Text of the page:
Michael Swanney: How a toxic working environment led to me leaving the construction industry
Michael Swanney is a project manager with McGill, and currently manages one of its largest contracts for a housing association. Here, he talks about how his previous experience in a toxic working environment led to severe depression and to him leaving the construction industry, and why it’s so important to him that we all learn to talk openly about mental health issues.
Hi Michael. Can you tell us a bit about your background?
I served my time in the late 1980s as a joiner, leaving the industry during the recession of the late 1990s, then spending nearly twenty years in the car rental and finance industries ultimately in more senior roles. I wanted to go back into construction, but in a management position, so I studied full time for a BSc Degree in Construction Project Management whilst juggling night shifts in a call centre and a young family. Looking back I’ve no idea how I managed, but when you’re driven you’ve got plenty of energy for the things you want to do.
What was your experience on your return to construction?
Well, it was definitely a bumpy start. I took a role as assistant site manager for a nationwide housebuilder but was a bit uninspired by that. I then moved on to an SME construction company, in a supervisory role.
It seemed – at face value – like a progressive business, and I got good vibes about the type of employer they would be. Unfortunately, that’s not really how it turned out – it’s often only once you’re on the inside that you find out the truth about a company’s culture. The work environment was toxic for my mental health, and it ultimately led to me leaving the industry for a second time.
Can you describe what you mean by a toxic working environment?
There was a real blame culture – if something went wrong someone had to be found to blame, instead of everybody working together to fix the issue and learn from it. Micromanaging, constant questioning of people’ behaviours and abilities, people being disciplined for the smallest of errors, or even free thinking. New ideas were discouraged to say the least, and to me, a recent graduate with a wealth of management experience, it seemed ludicrous not to want to move with the times.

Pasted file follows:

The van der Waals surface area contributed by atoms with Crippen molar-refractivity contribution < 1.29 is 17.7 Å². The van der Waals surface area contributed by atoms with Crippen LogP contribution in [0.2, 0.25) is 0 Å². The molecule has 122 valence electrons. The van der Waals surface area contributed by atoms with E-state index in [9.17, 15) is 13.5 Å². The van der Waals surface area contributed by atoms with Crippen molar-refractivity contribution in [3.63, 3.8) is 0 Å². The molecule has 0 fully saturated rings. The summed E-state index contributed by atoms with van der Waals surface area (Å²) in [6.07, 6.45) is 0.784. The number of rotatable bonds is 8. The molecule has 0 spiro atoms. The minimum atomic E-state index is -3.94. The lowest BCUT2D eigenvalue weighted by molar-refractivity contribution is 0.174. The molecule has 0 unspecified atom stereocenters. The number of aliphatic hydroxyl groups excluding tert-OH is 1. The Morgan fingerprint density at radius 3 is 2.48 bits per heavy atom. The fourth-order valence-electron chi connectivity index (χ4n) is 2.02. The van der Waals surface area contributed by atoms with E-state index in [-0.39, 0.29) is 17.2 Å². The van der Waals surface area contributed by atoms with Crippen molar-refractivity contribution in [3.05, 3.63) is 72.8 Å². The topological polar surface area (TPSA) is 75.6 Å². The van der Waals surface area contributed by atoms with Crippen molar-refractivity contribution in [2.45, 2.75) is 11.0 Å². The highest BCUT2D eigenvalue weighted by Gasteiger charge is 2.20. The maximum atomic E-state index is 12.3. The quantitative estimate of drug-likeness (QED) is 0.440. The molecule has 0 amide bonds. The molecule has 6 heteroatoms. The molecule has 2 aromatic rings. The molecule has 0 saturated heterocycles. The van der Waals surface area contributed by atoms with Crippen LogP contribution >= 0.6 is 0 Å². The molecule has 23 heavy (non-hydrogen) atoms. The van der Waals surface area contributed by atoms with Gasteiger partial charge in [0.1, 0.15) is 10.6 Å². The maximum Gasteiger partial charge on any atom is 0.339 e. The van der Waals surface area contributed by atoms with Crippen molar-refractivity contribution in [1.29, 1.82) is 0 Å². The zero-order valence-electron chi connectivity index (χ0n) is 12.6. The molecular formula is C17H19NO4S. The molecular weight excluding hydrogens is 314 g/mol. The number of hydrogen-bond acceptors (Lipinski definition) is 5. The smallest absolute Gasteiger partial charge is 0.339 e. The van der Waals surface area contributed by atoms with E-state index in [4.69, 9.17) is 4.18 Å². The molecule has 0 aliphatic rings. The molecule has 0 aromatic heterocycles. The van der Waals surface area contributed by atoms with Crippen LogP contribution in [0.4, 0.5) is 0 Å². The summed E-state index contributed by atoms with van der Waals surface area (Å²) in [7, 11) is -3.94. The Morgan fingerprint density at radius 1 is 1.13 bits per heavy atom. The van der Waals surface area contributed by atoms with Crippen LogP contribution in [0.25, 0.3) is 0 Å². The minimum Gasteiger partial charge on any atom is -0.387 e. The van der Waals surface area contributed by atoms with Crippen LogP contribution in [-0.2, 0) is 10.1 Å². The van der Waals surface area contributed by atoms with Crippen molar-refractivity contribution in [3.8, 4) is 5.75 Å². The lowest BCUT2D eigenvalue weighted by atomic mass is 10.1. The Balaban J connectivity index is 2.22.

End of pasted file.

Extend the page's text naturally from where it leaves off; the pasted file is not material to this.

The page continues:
After a year of micromanagement, and my every move being analysed and criticised, I found I couldn’t function any more. I literally couldn’t get out of bed, and it was only with the support of my wife that I finally spoke to my GP, who diagnosed severe depression and signed me off work for an initial period, so that I could escape the working environment. Ultimately, prescription medication and counselling with a clinical psychologist all aided my recovery
Mental health issues are common in our industry; in your experience how do toxic employers contribute to that?
Lots of construction companies are very dated in their approach. Blame is frequently sought and passed down the command chain. Aggressive behaviour is tolerated and having spent time in other industries I knew this was not acceptable or normal.
Personal development is not viewed as a priority – nobody teaches you how to communicate well with others for example, or work as a team. One of the biggest issues I’ve seen is the lack of development for leaders; when you’re promoted off the tools and begin to work your way up there is often no leadership training. We are not setting people up for success. To use a construction analogy how can you expect someone to do a job successfully without giving them the right tools?
Now you’ve re-joined the industry, how is your experience going so far?
I joined McGill in 2021 as a project manager after a period of running my own business, and can honestly say I am enjoying my time here. My manager trusts me to get on with the job. We communicate openly and honestly about things, and there’s no blame culture. I know my contribution is valued, and it sounds very simple, but that’s a huge thing.
I know the kind of manager I want to be; one who values and nurtures people, is approachable, and who doesn’t pass down the stresses of my job to my team. I’m hoping that by talking about my mental health problems that people feel more able to open up about what’s going on with them. It’s so important to have open conversations about this, and that’s why I chose to share my story when I saw the United We Care campaign being launched. I never thought it would be me who struggled, and it knocked me for six.
What is your message to leaders in the construction industry?
Well, based on my own experiences, its clear that I’m just one of the thousands each year who could potentially suffer from poor mental health. I’d say to always remember these three things:
- You might be the only person someone on your team talks to in a day. I am fortunate enough to have a supportive wife, but not everyone has a happy home life. Make sure you have a meaningful interaction with everyone on your team in a day.
- Spend time on building open, honest relationships, and making sure people know that they are appreciated. Valued people deliver their best every single day. We spend a long time at work so its important that it is a healthy environment.
- Everyone – absolutely everyone – is vulnerable to stress, depression, anxiety, or any other mental health problem. Never assume that everything’s ok with someone, ask and if you’re still concerned ask again.